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General Halbert Eleazer Paine, commanding officer of the 4th Wisconsin Regiment of Volunteers, took part in most of the significant military actions in the lower Mississippi Valley during the Civil War. Nearly forty years after the conflict's end, Paine -- a former schoolteacher and attorney who would become a three-term congressman -- penned recollections of his wartime exploits, including his involvement in the Vicksburg campaign, the operations that resulted in the capture of New Orleans, the Battle of Baton Rouge, the Bayou Teche offensive, and the siege of Port Hudson. Now available for the first time, A Wisconsin Yankee in Confederate Bayou Country provides Paine's reflections and offer his excellent eyewitness account of the complexities of war. Paine describes in detail the antiguerrilla operations he coordinated in southern Louisiana and Mississippi and his role in the defense of Washington, D.C., where he commanded a portion of the line during Confederate General Jubal Early's 1864 movement against the city. His experiences shed light on the daily struggle of the common solider and on the political and legal debates that dominated the times. In one striking episode, he describes his arrest for refusing to return to their masters fugitive slaves who entered his lines. He discusses the occupation of New Orleans and the relations between Federal soldiers and local slaves and provides definitive commentary on dramatic incidents such as the burning of Baton Rouge and the destruction of the ironclad ram C.S.S. Arkansas. A departure from most accounts by Union army veterans, Paine's story includes less celebration of the grand cause and greater analysis of the motives for his actions -- and their inherent contradictions. He sympathized with the many "contrabands" he encountered, for example, yet he callously dismissed a reliable servant for suggesting that the rebels fought well. Despite expressing kind feelings toward certain southern families, Paine all but condoned his troops' "excessive looting" of local homes and businesses, which he viewed as acceptable retribution for those who resisted Federal authority. After the war, Paine also served as commissioner of patents, championing innovations such as the introduction of typewriters into the Federal bureaucracy. With a useful introduction and annotations by noted historian Samuel C. Hyde, Jr., A Wisconsin Yankee in Confederate Bayou Country reveals many of the subtle advantages enjoyed by the troops in blue, as well as the attitudes that led to behavior that left a violent legacy for generations.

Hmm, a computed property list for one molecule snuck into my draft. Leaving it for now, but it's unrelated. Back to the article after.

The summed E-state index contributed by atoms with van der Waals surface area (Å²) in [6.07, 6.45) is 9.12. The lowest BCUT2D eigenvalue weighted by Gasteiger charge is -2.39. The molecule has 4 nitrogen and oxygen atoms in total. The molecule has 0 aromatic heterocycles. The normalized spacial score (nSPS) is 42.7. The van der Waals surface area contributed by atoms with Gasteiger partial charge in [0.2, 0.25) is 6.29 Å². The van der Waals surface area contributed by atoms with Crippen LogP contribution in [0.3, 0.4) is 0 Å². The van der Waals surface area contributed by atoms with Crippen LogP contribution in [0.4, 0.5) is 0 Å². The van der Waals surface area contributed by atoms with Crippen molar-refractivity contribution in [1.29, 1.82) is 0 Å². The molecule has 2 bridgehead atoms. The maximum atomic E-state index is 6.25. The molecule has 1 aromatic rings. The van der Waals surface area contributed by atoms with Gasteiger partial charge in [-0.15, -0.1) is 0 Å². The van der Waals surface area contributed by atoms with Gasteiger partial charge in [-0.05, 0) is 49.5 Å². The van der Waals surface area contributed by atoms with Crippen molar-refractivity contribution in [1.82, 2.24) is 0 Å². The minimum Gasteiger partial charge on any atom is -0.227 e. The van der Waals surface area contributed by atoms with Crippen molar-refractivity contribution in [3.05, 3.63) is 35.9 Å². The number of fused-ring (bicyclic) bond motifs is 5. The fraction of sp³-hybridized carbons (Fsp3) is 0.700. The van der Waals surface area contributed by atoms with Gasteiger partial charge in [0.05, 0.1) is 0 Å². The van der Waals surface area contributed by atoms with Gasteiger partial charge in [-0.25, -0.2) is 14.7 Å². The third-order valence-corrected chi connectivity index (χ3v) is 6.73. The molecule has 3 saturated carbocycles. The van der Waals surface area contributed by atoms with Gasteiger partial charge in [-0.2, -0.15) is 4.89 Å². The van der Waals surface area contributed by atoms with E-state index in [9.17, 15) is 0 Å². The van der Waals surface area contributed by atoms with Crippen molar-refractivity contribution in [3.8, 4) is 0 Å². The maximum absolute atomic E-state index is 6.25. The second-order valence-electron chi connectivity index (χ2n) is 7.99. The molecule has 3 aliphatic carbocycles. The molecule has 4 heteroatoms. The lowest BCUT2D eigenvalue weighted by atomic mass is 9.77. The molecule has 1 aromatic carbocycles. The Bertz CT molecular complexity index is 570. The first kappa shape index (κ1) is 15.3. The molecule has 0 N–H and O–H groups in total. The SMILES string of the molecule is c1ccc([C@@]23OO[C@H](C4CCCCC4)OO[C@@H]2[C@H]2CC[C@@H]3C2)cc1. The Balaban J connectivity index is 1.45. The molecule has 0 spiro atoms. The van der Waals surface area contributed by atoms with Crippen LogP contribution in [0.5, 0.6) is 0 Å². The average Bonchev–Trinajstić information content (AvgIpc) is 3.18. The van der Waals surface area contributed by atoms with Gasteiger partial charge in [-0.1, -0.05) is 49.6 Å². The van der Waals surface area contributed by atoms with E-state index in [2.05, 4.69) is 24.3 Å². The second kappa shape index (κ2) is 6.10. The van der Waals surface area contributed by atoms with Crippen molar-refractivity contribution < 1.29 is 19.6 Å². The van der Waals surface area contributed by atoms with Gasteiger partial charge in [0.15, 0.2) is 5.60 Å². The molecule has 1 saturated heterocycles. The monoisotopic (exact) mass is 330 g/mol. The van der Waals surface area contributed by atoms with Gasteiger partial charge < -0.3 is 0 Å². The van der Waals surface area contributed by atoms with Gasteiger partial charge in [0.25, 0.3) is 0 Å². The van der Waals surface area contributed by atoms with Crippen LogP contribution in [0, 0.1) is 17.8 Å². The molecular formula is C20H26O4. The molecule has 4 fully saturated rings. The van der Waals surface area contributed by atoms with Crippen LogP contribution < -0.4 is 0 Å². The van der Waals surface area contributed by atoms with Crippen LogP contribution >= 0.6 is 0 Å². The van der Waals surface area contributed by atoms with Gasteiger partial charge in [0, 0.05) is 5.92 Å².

Deliver Us From This Cruel War

Author: Joseph J. Hoyle
Publisher: McFarland
ISBN: 0786456043
Size: 40.64 MB
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Joseph J. Hoyle enlisted in the Confederate Army in May 1862 as a private. By the time of his death in September 1864, he was serving as a lieutenant in the 55th Regiment North Carolina Troops. The personal letters of this soldier, supplemented by the editor’s overview of the events and actions of the regiment, offer a view of the common soldier as well as battlefield and camp culture. The letters also reveal, among other things, how this former schoolteacher urged his fellow soldiers forward at Gettysburg despite a sense that the cause was lost.